Star Of New Pro-Life Movie Says Pro-Choice Screen Actors Guild Attempted To Crush Their Production

“Roe v. Wade” faced a crush of challenges in the run-up to its April release date, from crew members quitting mid-production to secured locations suddenly preventing the crew from working on their property.

That’s only part of the story, according to two figures behind a film that takes a pro-life perspective on the infamous 1973 Supreme Court abortion decision. They allege the Screen Actors Guild (SAG) attempted to crush the film before it could reach the public, a charge the union vigorously denies.

Nick Loeb, who stars in “Roe v. Wade” as well as co-writing and co-directing the feature, says he initially kept quiet about the matter.

“We were so scared to talk about it … you know how powerful SAG is,” Loeb says. So why open up about the matter now?

“We’ve got nothing to lose,” says Loeb, whose film has been available on major streaming platforms like iTunes and Amazon for the last few weeks. “The story needs to be told.”

Loeb says SAG assigned a representative to work with “Roe v. Wade,” a standard practice in the industry. Though he didn’t know the background of the SAG person assigned to his film initially, he later learned she was Pearl Brady, who doubles as a volunteer clinic escort for Planned Parenthood.

Brady’s LinkedIn page confirms her ties to both SAG and Planned Parenthood. SAG did not return a request for comment on why Brady was assigned to rep “Roe v. Wade” given her personal history and the film’s subject matter.

Loeb says SAG routinely requires productions like “Roe v. Wade” to set up a deposit early on in production to ensure enough money exists for actors to be compensated for their work.

“They wanted an exorbitant deposit, which isn’t normal,” he says.

While that situation was being discussed, he says SAG reached out to the agents of several cast members, warning them the production wasn’t in compliance with SAG rules. One actress, a younger star from a famous film family, left the production due to those calls, Loeb alleges.

“Older guys, like [‘Roe v. Wade’ co-star] Jon Voight … they know the game. They didn’t give a f***,” Loeb says. It still hurt the production. “We had to scramble and call everybody and say we are in compliance.”

The SAG pressure didn’t end there, according to Loeb, who explained that SAG representatives usually spend a limited time on set to ensure stars are being treated fairly.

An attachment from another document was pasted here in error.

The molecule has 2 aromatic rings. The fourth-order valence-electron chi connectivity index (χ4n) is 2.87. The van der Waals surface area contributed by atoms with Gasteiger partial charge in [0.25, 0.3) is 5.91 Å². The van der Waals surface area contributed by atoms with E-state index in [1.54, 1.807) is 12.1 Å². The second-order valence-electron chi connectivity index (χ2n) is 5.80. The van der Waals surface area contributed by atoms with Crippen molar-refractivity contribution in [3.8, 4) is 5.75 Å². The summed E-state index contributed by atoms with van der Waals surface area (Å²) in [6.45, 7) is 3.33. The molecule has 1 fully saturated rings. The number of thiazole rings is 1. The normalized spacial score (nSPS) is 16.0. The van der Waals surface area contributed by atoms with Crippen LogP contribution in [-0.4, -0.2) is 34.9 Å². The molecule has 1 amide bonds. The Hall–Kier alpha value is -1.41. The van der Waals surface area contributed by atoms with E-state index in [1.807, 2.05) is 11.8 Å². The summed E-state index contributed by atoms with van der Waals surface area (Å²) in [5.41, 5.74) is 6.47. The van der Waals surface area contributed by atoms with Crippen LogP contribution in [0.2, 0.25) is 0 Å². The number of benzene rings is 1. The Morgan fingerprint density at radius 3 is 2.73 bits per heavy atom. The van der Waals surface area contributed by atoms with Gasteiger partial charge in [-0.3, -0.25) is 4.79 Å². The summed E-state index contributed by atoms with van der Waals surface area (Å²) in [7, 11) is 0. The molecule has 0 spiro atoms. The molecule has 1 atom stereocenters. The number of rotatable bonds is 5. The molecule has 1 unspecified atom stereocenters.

“Then you never hear from them again. Not on our movie,” says Loeb, who previously worked as an actor before trying on multiple hats for “Roe v. Wade.”

The SAG representative repeatedly showed up on the set, at one point alleging two crew members were illegally acting in the film, which Loeb says wasn’t true.

SAG fined the production just south of $500,000 as a result, claiming the film couldn’t be released until the sum had been paid.

Contacted by The Daily Wire, SAG denied Loeb’s charges “categorically.”

“Furthermore, this project started production several years ago, and this is the first we have heard of these baseless claims. The production in question also violated several terms of our contract during production including non-payment of performers and still has several active claims for non-payment with our legal department. The union is legally required to take a serious interest in productions that can’t even make basic wage payments to our members by monitoring them through set visits and other means,” SAG said in a statement sent to The Daily Wire.

A second “Roe v. Wade” source, one close to the production, backs up Loeb’s claims.

“I’ve been doing this for 15 years, and I’ve never had an issue with SAG … maybe extra paper work, but nothing contentious, just pushing papers,” the source said.

The source says SAG reprimanded the “Roe v. Wade” production for offering walk-on roles for the film to those who took part in a crowdfunding effort to bolster the film’s budget. The production took down the offer but pointed out that other projects had offered similar perks, like the crowdfunded “Veronica Mars” film.

“We were in our right to do so … but we did take it down,” the source says.

At one point, the source reached out to Brady to iron out some of the issues enveloping the film, but that conversation went poorly.

“She started screaming at me, [saying] she has 10 other more important projects to deal with. She didn’t have the time putting so much energy into ours,” the source says. “I’ve never gotten into a conflict with a SAG rep before .. it was extraordinary.”

Brady’s pro-choice work seemed like a conflict given the tone of “Roe v. Wade,” which the film’s team told SAG.

“We notified SAG of her bias … they elevated our project to her boss, her boss would deal with it .. the harassment didn’t end,” the source says. “One SAG rep spent the entire day [on the set], interrogating some of our cast members. ‘Are you being mistreated?’”

“It’s been a complete nightmare,” the source says. “SAG had the power to block our release. It’s most powerful union in the entertainment industry.”

One matter is beyond debate. “Roe v. Wade” faced obstacles unlike most feature films. 

Christian Toto is an award-winning journalist, movie critic and editor of He previously served as associate editor with Breitbart News’ Big Hollywood. Follow him at @HollywoodInToto

The views expressed in this piece are the author’s own and do not necessarily represent those of The Daily Wire.

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